This weekend I did something I was never sure that I’d be able to do. I got on a train and I went home to see my family. This journey home was different to all of the others I’d ever made though. It was different because this time I went home with the sole purpose of telling my family that I’m gay.
Some people reading this who know me will probably be surprised to hear that I hadn’t told my family until now. For a while it’s been like living two lives; in a way that stopped certain people really knowing who I was. Barriers of fear had been created that didn’t need to be there. My story is not unique. I wish it was.
I come from a rural part of North Antrim and was raised in a Catholic family. I’ve always been incredibly interested in religion and have at various times in my life held what I would call a deep faith. I even studied Theology at Queen’s University for a number of years.
I knew I was gay when I was a teenager, but the circumstances I found myself in and the society that surrounded me had conditioned me to believe that there was something fundamentally wrong with me. I believed that I was a problem that needed to be fixed.
The journey I took home this weekend was the single most difficult thing I’ve ever had to do. But it didn’t need to be. My parents are loving and caring people. They’ve provided everything they ever could to ensure I had a good start in life. But the world around them, and the world around me is structured to tell people like me that we are somehow less of a person, or deserve to be treated differently.
I cannot effectively describe the weight of pressure that I felt on my shoulders before I came out to my family. It was a pressure that had been building for years. A pressure that tore me apart at times, and a pressure that only very close friends will know meant I struggled with depression at points of the last few years.
I long for the day when young people growing up in Northern Ireland live in a society that values them regardless of their sexuality, not in spite of it. I long for the day when we can look to the political leaders of Northern Ireland and see a collective commitment to genuine equality.
My position on many social issues has changed over the course of the last few years. They’ve changed because I’ve recognised that being of faith and demanding a more equal world are not things that are in competition, they are not mutually exclusive.
Civil marriage for same-sex couples has been available in England, Wales and Scotland since 2014 and is about to become law in the Republic of Ireland too. Northern Ireland therefore remains the only part of the U.K. and Ireland where marriage equality doesn’t exist. That is a crying shame.
Some in our society would welcome this, claiming Northern Ireland is somehow the last bastion of morality within the British Isles, or that we remain the lone defender of the traditional definition of marriage. I do not share that position.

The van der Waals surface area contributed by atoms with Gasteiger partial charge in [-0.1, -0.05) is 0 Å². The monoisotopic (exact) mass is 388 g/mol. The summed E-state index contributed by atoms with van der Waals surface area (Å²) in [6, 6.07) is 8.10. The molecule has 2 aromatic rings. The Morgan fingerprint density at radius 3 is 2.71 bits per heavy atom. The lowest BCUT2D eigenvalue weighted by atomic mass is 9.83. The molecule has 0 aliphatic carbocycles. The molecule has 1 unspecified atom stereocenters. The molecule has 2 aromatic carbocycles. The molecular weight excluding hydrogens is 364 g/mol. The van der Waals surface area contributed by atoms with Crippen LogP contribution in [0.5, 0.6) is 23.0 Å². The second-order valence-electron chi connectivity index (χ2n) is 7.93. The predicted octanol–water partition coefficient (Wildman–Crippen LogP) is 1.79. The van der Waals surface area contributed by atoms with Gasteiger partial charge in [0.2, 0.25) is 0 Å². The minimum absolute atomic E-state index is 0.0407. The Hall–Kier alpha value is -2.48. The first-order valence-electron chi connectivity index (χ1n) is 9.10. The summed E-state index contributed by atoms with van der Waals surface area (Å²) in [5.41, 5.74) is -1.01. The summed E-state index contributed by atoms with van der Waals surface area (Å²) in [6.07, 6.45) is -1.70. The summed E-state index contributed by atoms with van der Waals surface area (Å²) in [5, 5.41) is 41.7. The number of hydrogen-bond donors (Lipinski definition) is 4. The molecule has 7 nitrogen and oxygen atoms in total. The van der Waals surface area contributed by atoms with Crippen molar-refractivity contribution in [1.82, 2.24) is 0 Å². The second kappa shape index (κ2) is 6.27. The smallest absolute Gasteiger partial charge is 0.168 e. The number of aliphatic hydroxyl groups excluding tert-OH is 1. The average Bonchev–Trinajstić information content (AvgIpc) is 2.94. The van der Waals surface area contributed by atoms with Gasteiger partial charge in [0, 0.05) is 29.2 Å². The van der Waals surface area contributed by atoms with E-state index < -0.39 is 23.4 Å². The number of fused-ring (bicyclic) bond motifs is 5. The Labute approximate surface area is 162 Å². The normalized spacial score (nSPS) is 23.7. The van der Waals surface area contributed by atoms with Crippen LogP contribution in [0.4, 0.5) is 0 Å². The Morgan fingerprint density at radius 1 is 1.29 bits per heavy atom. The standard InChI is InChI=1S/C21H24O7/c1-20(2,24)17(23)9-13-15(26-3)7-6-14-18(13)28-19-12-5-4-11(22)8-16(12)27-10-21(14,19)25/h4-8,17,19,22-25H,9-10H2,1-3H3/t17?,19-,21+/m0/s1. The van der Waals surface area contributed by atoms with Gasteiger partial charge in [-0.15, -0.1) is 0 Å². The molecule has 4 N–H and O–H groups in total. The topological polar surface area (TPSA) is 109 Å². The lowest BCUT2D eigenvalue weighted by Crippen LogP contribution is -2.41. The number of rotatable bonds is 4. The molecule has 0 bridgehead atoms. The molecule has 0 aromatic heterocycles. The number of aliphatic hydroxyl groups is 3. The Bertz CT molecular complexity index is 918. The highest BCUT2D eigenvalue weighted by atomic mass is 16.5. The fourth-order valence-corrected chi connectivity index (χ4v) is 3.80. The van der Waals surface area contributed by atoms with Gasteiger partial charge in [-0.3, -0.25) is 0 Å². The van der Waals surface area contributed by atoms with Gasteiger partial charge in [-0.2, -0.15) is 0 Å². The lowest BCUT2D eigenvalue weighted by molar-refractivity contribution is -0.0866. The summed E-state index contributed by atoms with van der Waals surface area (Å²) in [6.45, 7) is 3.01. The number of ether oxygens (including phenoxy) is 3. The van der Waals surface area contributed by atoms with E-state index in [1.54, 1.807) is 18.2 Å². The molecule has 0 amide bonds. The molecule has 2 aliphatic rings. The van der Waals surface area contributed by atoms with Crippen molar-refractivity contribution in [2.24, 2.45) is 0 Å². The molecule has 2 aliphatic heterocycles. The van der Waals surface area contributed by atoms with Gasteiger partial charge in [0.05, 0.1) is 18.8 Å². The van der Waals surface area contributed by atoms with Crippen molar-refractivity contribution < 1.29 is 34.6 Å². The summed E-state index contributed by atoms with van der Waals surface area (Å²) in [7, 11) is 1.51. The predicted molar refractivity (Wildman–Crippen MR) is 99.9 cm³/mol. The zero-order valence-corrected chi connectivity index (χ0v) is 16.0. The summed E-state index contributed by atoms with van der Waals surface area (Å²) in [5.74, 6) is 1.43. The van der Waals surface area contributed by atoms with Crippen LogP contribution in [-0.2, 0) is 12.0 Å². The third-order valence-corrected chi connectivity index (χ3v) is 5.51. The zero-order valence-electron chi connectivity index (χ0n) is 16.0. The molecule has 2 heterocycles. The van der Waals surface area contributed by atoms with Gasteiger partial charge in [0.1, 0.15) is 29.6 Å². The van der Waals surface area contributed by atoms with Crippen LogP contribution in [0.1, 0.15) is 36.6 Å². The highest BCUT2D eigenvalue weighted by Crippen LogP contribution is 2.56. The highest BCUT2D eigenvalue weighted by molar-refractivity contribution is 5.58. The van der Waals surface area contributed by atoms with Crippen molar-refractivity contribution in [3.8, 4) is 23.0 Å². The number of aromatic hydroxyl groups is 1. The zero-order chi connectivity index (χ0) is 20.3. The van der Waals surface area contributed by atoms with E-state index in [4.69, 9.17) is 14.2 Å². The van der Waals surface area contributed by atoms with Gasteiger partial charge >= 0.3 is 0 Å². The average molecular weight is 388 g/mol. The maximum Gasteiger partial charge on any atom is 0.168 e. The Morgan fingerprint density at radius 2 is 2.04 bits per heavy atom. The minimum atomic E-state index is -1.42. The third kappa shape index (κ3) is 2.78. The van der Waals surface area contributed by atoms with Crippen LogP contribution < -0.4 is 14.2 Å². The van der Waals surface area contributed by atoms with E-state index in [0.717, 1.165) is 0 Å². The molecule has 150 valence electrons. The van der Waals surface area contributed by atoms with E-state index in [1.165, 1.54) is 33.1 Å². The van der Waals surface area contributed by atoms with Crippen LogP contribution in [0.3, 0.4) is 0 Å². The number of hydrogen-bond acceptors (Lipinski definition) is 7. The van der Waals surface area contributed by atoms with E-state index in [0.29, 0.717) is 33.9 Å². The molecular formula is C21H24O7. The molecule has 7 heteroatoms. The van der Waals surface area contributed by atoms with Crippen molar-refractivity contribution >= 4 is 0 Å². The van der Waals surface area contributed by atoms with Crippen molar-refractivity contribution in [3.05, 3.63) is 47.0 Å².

In extending the right to access marriage to same-sex couples in Northern Ireland, we are not trying to destroy the Church or demand that faith groups carry out wedding ceremonies for same-sex couples. We are talking about civil marriage, which is not the same as religious marriage.
Some claim that this issue is a controversial one. I don’t really think it is. Those who try to make it controversial do so because they know that their arguments just don’t really hold up. Scaremongering and diversion are the tactics now used to impede the journey we are travelling to a more equal and happy society.
On November 2nd the Northern Ireland Assembly will, for a fifth time in recent years, debate marriage equality. I will be writing to every MLA in the Assembly to ask them to see me as I am, a human being who deserves to be treated as an equal under the law.
I will be reminding our MLAs that their failure to legislate for marriage equality is not representative of the views of the majority. An Ipsos MORI public opinion poll published in July 2015 showed 68% support for same-sex marriage in Northern Ireland. There was clear majority support among both men and women, from both Catholic and Protestant community backgrounds and across all urban and rural areas of Northern Ireland.
And I also want to say, as someone who understands the relationship that faith plays in this discussion for so many of our elected representatives, it is nothing short of a disgrace that the Democratic Unionist Party continue to abuse the petition of concern mechanism to veto marriage equality in Northern Ireland. There are people within the DUP who are not opposed to marriage equality – I urge them to have the courage to speak up.
We are consistently let down by the perpetual dysfunction and crisis of Northern Ireland politics. This vote in the Northern Ireland Assembly is an opportunity to show leadership, to say that we are a welcoming and forward looking legislature with the best interests of our people at heart.
My family embraced me with open arms this weekend. They reacted to my coming out in a way that so many unfortunately do not. I was treated with dignity, respect and unconditional love. I hope our elected representatives take the opportunity on November 2nd to do the same.
If you want to write to your MLAs at Stormont and ask them to vote for Marriage Equality you can do so quickly and easily by clicking here.